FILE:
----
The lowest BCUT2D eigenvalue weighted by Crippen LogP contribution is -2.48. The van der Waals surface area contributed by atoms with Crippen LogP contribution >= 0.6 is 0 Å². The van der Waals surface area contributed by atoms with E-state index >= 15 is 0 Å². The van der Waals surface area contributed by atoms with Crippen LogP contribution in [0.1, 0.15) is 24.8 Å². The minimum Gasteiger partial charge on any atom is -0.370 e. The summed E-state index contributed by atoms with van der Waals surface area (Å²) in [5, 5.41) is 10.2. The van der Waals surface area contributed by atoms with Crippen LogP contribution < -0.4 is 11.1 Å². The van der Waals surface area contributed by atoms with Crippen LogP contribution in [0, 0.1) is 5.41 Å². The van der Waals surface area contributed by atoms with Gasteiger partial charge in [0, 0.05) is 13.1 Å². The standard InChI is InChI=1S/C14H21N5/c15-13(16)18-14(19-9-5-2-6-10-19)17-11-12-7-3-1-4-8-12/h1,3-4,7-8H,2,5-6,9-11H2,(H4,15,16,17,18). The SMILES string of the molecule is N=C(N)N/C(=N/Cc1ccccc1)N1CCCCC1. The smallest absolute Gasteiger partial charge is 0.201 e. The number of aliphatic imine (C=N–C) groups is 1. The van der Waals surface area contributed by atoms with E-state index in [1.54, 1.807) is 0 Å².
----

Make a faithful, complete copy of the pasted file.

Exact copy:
The lowest BCUT2D eigenvalue weighted by Crippen LogP contribution is -2.48. The van der Waals surface area contributed by atoms with Crippen LogP contribution >= 0.6 is 0 Å². The van der Waals surface area contributed by atoms with E-state index >= 15 is 0 Å². The van der Waals surface area contributed by atoms with Crippen LogP contribution in [0.1, 0.15) is 24.8 Å². The minimum Gasteiger partial charge on any atom is -0.370 e. The summed E-state index contributed by atoms with van der Waals surface area (Å²) in [5, 5.41) is 10.2. The van der Waals surface area contributed by atoms with Crippen LogP contribution < -0.4 is 11.1 Å². The van der Waals surface area contributed by atoms with Crippen LogP contribution in [0, 0.1) is 5.41 Å². The van der Waals surface area contributed by atoms with Gasteiger partial charge in [0, 0.05) is 13.1 Å². The standard InChI is InChI=1S/C14H21N5/c15-13(16)18-14(19-9-5-2-6-10-19)17-11-12-7-3-1-4-8-12/h1,3-4,7-8H,2,5-6,9-11H2,(H4,15,16,17,18). The SMILES string of the molecule is N=C(N)N/C(=N/Cc1ccccc1)N1CCCCC1. The smallest absolute Gasteiger partial charge is 0.201 e. The number of aliphatic imine (C=N–C) groups is 1. The van der Waals surface area contributed by atoms with E-state index in [1.54, 1.807) is 0 Å².